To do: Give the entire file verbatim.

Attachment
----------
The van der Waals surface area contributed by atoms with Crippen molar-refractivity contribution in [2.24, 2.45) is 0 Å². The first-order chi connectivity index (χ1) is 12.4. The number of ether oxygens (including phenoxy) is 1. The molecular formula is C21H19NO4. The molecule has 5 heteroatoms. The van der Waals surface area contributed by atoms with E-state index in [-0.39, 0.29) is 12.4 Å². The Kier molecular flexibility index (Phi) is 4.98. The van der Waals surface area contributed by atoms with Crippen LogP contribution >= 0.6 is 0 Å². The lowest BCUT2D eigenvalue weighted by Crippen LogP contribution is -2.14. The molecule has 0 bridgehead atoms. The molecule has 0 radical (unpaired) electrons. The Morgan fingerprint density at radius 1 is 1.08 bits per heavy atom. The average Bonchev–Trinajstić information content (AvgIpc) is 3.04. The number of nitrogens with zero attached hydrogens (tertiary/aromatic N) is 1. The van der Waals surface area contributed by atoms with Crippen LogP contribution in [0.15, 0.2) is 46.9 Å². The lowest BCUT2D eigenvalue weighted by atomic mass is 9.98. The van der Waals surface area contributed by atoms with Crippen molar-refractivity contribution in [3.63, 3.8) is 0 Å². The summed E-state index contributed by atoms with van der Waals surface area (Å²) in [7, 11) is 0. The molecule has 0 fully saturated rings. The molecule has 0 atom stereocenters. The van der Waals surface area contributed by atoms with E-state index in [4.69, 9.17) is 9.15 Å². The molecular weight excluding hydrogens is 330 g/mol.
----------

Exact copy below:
The van der Waals surface area contributed by atoms with Crippen molar-refractivity contribution in [2.24, 2.45) is 0 Å². The first-order chi connectivity index (χ1) is 12.4. The number of ether oxygens (including phenoxy) is 1. The molecular formula is C21H19NO4. The molecule has 5 heteroatoms. The van der Waals surface area contributed by atoms with E-state index in [-0.39, 0.29) is 12.4 Å². The Kier molecular flexibility index (Phi) is 4.98. The van der Waals surface area contributed by atoms with Crippen LogP contribution >= 0.6 is 0 Å². The lowest BCUT2D eigenvalue weighted by Crippen LogP contribution is -2.14. The molecule has 0 bridgehead atoms. The molecule has 0 radical (unpaired) electrons. The Morgan fingerprint density at radius 1 is 1.08 bits per heavy atom. The average Bonchev–Trinajstić information content (AvgIpc) is 3.04. The number of nitrogens with zero attached hydrogens (tertiary/aromatic N) is 1. The van der Waals surface area contributed by atoms with Crippen LogP contribution in [0.15, 0.2) is 46.9 Å². The lowest BCUT2D eigenvalue weighted by atomic mass is 9.98. The van der Waals surface area contributed by atoms with Crippen molar-refractivity contribution in [3.63, 3.8) is 0 Å². The summed E-state index contributed by atoms with van der Waals surface area (Å²) in [7, 11) is 0. The molecule has 0 fully saturated rings. The molecule has 0 atom stereocenters. The van der Waals surface area contributed by atoms with E-state index in [4.69, 9.17) is 9.15 Å². The molecular weight excluding hydrogens is 330 g/mol.